|Worst draft picks of Bill Belichick era, 2015 edition||04.29.15 at 8:27 pm ET|
We ran down the 20 best draft picks of the Bill Belichick era on Tuesday, and in the interest of equal time, here’s our look at the 12 worst picks since 2000.
Like our list of requirements for making the “best of” list, there are certain guidelines when it comes to measuring a truly bad pick. Obviously, production is the primary measuring stick, but unfulfilled promise also figures heavily. Frankly, if you’re a seventh-round selection who washes out, it’s no harm, no foul. As such, you won’t see anyone many late picks on this list. If someone taken in the first 100 overall selections goes bust, it’s a different matter altogether.
12. Kevin O’Connell (3rd round, 94th overall, 2008): The Patriots go after a quarterback every spring, and in 2008, O’Connell was their guy. He certainly looked the part, and considering his college career, appeared to be the type who might be able to succeed at the next level. But by his own admission, he simply was overwhelmed when he got to the NFL. The 6-foot-5, 225-pounder spent only one year with the Patriots, playing in two regular-season games and going 4-for-6 for 23 yards. However, he was quickly supplanted by undrafted free agent Brian Hoyer, and ended up spending time with the Lions, Jets and Dolphins. He’s currently the quarterbacks coach with the Browns.
11. Laurence Maroney (1st round, 21st overall, 2006): In hindsight, maybe we were a little hard on old Kool-Aid the first time we put this list together back in 2013. (We had him at No. 3.) I mean, he should be here, but still, he did have some quality production while with the Patriots, including a two-year stretch where he had 1,580 rushing yards, a 4.4 yards per carry average and 12 touchdowns. Ultimately, however, the numbers are more representative of a mid-round pick, not a guy who was taken in the top 25.
10. Ron Brace (2nd round, 40th overall, 2009): The 6-foot-3, 330-pound Bay State native played four seasons with the Patriots, but was mostly relegated to rotational duty up front as he struggled to stay on the field with occasional health issues. He ended up playing 39 regular-season games with New England and registering 24 tackles, and never developed into the consistent presence the Patriots hoped he could become.
9. Taylor Price (3rd round, 90th overall, 2010): The Ohio product started from a negative position — because of a weird academic quirk, he wasn’t allowed to take part in New England’s OTAs until he graduated — so it appeared he was always trying to catch up throughout the summer. But for whatever reason, the 6-foot, 204-pound Price just never seemed to click with the quarterback, as Tom Brady was clearly lukewarm on him from the jump. A perennial breakout candidate for most of his two seasons in New England, he caught just three passes for 41 yards in four regular-season games. He was cut loose by the Patriots in 2011 and connected with Jacksonville.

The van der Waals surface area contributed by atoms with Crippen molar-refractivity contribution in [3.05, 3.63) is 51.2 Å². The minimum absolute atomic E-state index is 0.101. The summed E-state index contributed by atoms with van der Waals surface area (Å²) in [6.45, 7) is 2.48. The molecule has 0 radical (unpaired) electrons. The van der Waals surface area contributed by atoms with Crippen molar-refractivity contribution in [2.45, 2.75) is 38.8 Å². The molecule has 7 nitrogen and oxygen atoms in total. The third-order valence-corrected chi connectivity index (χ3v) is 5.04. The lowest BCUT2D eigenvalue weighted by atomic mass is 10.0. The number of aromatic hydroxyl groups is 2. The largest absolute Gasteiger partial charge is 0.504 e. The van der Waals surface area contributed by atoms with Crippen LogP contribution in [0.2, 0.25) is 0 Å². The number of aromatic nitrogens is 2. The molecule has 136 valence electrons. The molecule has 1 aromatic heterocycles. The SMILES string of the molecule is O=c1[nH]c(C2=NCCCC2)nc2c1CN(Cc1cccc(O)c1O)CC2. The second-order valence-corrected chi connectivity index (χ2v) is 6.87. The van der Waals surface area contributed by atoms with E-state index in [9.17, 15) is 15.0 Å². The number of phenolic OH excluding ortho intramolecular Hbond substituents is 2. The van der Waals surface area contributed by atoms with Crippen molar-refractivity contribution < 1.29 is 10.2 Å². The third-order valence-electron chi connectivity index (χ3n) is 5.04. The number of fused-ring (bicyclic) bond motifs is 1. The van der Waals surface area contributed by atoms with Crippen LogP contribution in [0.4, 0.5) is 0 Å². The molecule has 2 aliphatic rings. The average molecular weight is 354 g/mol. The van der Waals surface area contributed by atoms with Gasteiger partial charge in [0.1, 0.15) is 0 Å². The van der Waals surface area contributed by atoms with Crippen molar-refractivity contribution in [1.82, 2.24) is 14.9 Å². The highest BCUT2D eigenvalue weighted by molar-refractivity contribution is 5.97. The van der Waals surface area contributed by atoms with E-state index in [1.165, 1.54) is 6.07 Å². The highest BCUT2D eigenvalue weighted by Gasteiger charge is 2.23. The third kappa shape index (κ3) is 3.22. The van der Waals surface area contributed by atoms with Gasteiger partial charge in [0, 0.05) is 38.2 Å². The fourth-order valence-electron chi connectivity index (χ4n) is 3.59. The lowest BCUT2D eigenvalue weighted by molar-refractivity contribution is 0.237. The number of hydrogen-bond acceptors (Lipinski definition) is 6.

8. David Thomas (3rd round, 86th overall, 2006): Coming out of Texas, the 6-foot-3, 240-pounder had an impressive pedigree, but he never seemed to mesh with the New England offense in his three seasons with the Patriots — he had 21 catches for 261 yards and a touchdown in 32 regular-season games in a New England uniform. He eventually won a ring as a backup tight end in New Orleans, and he caught a career-best 35 passes for 356 yards and a touchdown in 2009 with the Saints.
7. Jermaine Cunningham (2nd round, 53rd overall, 2010): The love affair between Belichick and Cunningham has been well-documented — Urban Meyer tried to steer Belichick to another one of the defensive players, but the Patriots coach kept coming back to Cunningham. In the end, it was not to be between Cunningham and the Patriots. The 6-foot-2, 248-pounder ended up sticking around Foxboro for three seasons and occasionally showed flashes of talent, but ended with 43 tackles and 3.5 sacks in 36 regular-season games with the Patriots.
6. Terrence Wheatley (2nd round, 62nd overall, 2008) and Jonathan Wilhite (4th round, 129th overall, 2008): These two were intertwined — both cornerbacks who were part of the same draft class, they both got off to good starts in New England, only to hit the wall shortly after and never recover. Wheatley lasted two seasons and 11 full games with the Patriots before getting the boot — he fell off the radar screen after suffering a wrist injury midway through the year. He struggled to see the field in 2009, and then was injured again in the preseason the following year, which ultimately led to his release during the season. Meanwhile, Wilhite got three years with New England, and had slightly better numbers (three picks, seven passes defensed in 39 games) before spending a fourth season with the Broncos.
5. Bethel Johnson (2nd round, 45th overall, 2003): When he was right, he was an electrifying presence — he returned a pair of kicks for touchdowns and averaged 15 yards a reception — but was so wildly inconsistent he ended up being given away after three seasons for defensive lineman Jonathan Sullivan, who was promptly cut by New England. He had 30 catches for 450 yards and four touchdowns as a receiver, and returned a pair of kicks for touchdowns while averaging 25.1 yards per chance with the Patriots.